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Squid Game's VIPs have had different reactions to the criticism

  • The acting of the four English-speaking VIPs has been called stilted and mannered. But for Bangkok-based Geoffrey Giuliano, who played VIP Four, Squid Game has given him a kind of fame that being the author of 32 The Beatles hasn't. “I ain’t complaining, baby!” he says. “I’m in the hottest show in the world. I got fanmail. VIP Two actor Daniel C. Kennedy, who's been acting in South Korea since 2014, admits he hasn't taken the criticism well. “I suffer from extreme clinical depression, so it’s been a bit of a challenge,” he emails from Seoul during a gap in his packed shooting schedule. “Initially, I was gutted by the comments but, with time and distance and some honest self-reflection, I’ve been better able to filter the feedback into the stuff I can use to improve next time, versus the stuff that is bound to come when you’re part of a project that gets global recognition.” John D. Michaels, who played VIP One and who has been acting in Korea for five years, explains why the acting can be stilted. “It’s different for every show, but non-Korean performers often act with dialogue that is translated by a non-native – sometimes even by Google Translate – so it can sound unnatural,” he says. While actors do have the freedom to fix clunky dialogue, it often happens at the last minute, and comes with plenty of restrictions. “And often we don’t have the scripts for the rest of the show,” he adds. “We are only given our scenes, so we have no idea of the tone.”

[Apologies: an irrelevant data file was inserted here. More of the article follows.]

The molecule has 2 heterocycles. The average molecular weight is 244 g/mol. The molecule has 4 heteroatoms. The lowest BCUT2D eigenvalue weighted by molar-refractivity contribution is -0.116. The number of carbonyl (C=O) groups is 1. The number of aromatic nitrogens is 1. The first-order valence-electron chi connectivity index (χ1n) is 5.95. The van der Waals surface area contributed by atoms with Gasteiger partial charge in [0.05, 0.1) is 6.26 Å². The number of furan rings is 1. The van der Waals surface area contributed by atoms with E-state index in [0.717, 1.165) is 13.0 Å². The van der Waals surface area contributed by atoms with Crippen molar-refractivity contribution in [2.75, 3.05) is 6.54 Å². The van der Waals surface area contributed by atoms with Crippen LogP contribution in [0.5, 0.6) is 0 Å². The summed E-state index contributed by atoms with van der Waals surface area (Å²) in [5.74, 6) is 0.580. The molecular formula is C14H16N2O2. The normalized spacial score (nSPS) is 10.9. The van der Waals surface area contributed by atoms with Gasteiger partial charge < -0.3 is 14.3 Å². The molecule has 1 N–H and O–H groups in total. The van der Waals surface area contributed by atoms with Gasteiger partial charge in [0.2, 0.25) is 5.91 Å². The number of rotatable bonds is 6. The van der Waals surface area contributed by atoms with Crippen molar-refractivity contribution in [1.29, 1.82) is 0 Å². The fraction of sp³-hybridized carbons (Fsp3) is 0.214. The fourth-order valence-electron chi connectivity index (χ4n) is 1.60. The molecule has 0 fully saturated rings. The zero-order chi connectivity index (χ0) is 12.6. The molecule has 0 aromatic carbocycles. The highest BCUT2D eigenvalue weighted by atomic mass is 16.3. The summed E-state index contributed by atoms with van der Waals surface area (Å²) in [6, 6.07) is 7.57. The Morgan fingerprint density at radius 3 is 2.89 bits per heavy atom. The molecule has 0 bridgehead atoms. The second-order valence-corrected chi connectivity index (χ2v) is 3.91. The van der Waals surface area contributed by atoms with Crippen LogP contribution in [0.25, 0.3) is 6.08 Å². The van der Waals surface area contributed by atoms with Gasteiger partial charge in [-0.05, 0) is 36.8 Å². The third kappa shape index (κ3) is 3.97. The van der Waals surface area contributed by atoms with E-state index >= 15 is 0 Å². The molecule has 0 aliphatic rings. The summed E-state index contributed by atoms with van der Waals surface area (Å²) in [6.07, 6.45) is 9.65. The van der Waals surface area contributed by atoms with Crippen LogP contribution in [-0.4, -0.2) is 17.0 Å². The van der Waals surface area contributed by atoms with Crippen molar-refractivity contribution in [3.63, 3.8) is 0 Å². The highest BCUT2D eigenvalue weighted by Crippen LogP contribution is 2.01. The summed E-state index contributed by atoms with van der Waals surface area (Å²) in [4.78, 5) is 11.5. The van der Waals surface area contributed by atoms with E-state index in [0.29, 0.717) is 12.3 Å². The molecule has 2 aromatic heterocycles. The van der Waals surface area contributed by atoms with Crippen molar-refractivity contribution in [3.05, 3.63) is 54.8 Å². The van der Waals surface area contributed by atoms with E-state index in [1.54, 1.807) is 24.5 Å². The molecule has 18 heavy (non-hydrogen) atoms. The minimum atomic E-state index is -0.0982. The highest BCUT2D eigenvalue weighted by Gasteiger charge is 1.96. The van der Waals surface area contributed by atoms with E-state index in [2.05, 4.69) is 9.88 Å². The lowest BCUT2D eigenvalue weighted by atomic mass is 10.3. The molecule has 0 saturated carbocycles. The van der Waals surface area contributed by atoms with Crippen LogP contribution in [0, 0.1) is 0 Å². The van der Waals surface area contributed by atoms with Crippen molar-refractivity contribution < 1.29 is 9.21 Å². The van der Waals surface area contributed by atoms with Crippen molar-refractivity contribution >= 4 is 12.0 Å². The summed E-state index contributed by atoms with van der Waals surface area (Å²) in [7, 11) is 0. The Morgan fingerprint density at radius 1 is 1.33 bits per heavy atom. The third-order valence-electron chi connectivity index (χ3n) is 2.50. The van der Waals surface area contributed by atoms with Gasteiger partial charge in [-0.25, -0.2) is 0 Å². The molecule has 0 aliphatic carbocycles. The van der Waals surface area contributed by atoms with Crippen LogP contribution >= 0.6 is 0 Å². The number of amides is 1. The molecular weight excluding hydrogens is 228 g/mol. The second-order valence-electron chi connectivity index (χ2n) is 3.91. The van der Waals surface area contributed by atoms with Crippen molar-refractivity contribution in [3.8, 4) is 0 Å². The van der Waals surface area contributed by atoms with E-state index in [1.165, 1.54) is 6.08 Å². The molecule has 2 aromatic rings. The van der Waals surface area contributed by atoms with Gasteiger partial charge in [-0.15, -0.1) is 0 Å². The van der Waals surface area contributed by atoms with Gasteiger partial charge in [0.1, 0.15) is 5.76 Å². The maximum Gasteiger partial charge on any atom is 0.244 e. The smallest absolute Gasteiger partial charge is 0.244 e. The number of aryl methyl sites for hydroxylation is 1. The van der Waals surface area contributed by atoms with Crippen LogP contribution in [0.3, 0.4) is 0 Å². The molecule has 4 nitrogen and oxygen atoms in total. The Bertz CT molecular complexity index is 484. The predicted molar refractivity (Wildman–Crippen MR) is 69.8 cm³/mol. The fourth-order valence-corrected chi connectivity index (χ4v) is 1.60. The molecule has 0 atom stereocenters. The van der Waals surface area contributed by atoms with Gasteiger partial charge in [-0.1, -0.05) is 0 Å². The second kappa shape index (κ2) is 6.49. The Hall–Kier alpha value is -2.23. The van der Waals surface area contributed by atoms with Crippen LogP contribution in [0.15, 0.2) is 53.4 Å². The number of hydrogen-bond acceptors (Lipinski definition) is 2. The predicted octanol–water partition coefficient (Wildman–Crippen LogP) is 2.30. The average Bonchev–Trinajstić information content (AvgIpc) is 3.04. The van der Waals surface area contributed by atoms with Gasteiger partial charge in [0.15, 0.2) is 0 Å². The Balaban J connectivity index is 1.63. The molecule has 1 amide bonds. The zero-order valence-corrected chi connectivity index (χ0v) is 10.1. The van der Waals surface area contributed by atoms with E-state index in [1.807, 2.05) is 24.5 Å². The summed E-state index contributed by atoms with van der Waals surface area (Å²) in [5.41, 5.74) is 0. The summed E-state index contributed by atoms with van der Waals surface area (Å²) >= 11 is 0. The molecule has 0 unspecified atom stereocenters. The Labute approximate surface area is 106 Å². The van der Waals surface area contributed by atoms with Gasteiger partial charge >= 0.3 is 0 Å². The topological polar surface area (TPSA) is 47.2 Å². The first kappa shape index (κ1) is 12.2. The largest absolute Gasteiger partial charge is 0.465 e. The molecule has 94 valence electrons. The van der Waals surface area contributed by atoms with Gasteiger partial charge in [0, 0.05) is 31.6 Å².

TOPICS: Squid Game, Netflix, Daniel C. Kennedy, Geoffrey Giuliano, John D. Michaels